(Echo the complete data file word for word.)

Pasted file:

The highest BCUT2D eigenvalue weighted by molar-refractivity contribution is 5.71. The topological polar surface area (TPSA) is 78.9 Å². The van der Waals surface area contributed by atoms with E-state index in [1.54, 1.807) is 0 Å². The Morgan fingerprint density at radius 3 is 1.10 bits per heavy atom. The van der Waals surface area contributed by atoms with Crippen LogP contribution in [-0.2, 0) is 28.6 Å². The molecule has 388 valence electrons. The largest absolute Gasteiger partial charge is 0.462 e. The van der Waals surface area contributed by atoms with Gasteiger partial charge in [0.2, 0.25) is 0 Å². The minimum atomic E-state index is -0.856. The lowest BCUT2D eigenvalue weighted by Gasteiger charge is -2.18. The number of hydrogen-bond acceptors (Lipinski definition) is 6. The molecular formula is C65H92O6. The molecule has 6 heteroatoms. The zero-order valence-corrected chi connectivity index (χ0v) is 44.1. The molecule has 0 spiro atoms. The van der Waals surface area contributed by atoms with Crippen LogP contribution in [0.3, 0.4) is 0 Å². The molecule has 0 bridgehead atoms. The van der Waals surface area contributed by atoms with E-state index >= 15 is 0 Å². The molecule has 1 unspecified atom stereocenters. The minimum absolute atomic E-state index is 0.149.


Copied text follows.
The highest BCUT2D eigenvalue weighted by molar-refractivity contribution is 5.71. The topological polar surface area (TPSA) is 78.9 Å². The van der Waals surface area contributed by atoms with E-state index in [1.54, 1.807) is 0 Å². The Morgan fingerprint density at radius 3 is 1.10 bits per heavy atom. The van der Waals surface area contributed by atoms with Crippen LogP contribution in [-0.2, 0) is 28.6 Å². The molecule has 388 valence electrons. The largest absolute Gasteiger partial charge is 0.462 e. The van der Waals surface area contributed by atoms with Gasteiger partial charge in [0.2, 0.25) is 0 Å². The minimum atomic E-state index is -0.856. The lowest BCUT2D eigenvalue weighted by Gasteiger charge is -2.18. The number of hydrogen-bond acceptors (Lipinski definition) is 6. The molecular formula is C65H92O6. The molecule has 6 heteroatoms. The zero-order valence-corrected chi connectivity index (χ0v) is 44.1. The molecule has 0 spiro atoms. The van der Waals surface area contributed by atoms with Crippen LogP contribution in [0.3, 0.4) is 0 Å². The molecule has 0 bridgehead atoms. The van der Waals surface area contributed by atoms with E-state index >= 15 is 0 Å². The molecule has 1 unspecified atom stereocenters. The minimum absolute atomic E-state index is 0.149.